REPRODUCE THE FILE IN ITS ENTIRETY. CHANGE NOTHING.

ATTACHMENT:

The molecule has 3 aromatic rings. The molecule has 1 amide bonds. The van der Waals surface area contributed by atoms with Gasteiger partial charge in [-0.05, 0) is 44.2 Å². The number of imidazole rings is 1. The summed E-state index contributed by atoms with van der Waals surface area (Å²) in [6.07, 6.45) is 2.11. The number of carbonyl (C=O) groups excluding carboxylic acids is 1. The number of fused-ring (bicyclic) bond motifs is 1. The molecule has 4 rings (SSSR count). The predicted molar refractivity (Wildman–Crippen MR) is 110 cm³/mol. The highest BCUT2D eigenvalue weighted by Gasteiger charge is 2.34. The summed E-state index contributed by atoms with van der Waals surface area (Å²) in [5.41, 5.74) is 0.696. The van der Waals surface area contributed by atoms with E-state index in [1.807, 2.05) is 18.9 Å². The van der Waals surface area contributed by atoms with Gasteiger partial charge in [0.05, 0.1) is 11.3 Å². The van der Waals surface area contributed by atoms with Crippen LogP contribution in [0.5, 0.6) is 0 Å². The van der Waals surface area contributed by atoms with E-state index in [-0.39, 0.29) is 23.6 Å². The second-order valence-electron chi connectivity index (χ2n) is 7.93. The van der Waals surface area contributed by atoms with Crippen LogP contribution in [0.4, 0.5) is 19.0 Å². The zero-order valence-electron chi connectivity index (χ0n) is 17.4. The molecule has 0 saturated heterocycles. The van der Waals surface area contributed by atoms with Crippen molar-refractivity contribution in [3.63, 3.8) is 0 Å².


The molecule has 3 aromatic rings. The molecule has 1 amide bonds. The van der Waals surface area contributed by atoms with Gasteiger partial charge in [-0.05, 0) is 44.2 Å². The number of imidazole rings is 1. The summed E-state index contributed by atoms with van der Waals surface area (Å²) in [6.07, 6.45) is 2.11. The number of carbonyl (C=O) groups excluding carboxylic acids is 1. The number of fused-ring (bicyclic) bond motifs is 1. The molecule has 4 rings (SSSR count). The predicted molar refractivity (Wildman–Crippen MR) is 110 cm³/mol. The highest BCUT2D eigenvalue weighted by Gasteiger charge is 2.34. The summed E-state index contributed by atoms with van der Waals surface area (Å²) in [5.41, 5.74) is 0.696. The van der Waals surface area contributed by atoms with E-state index in [1.807, 2.05) is 18.9 Å². The van der Waals surface area contributed by atoms with Gasteiger partial charge in [0.05, 0.1) is 11.3 Å². The van der Waals surface area contributed by atoms with Crippen LogP contribution in [0.5, 0.6) is 0 Å². The van der Waals surface area contributed by atoms with E-state index in [-0.39, 0.29) is 23.6 Å². The second-order valence-electron chi connectivity index (χ2n) is 7.93. The van der Waals surface area contributed by atoms with Crippen LogP contribution in [0.4, 0.5) is 19.0 Å². The zero-order valence-electron chi connectivity index (χ0n) is 17.4. The molecule has 0 saturated heterocycles. The van der Waals surface area contributed by atoms with Crippen molar-refractivity contribution in [3.63, 3.8) is 0 Å².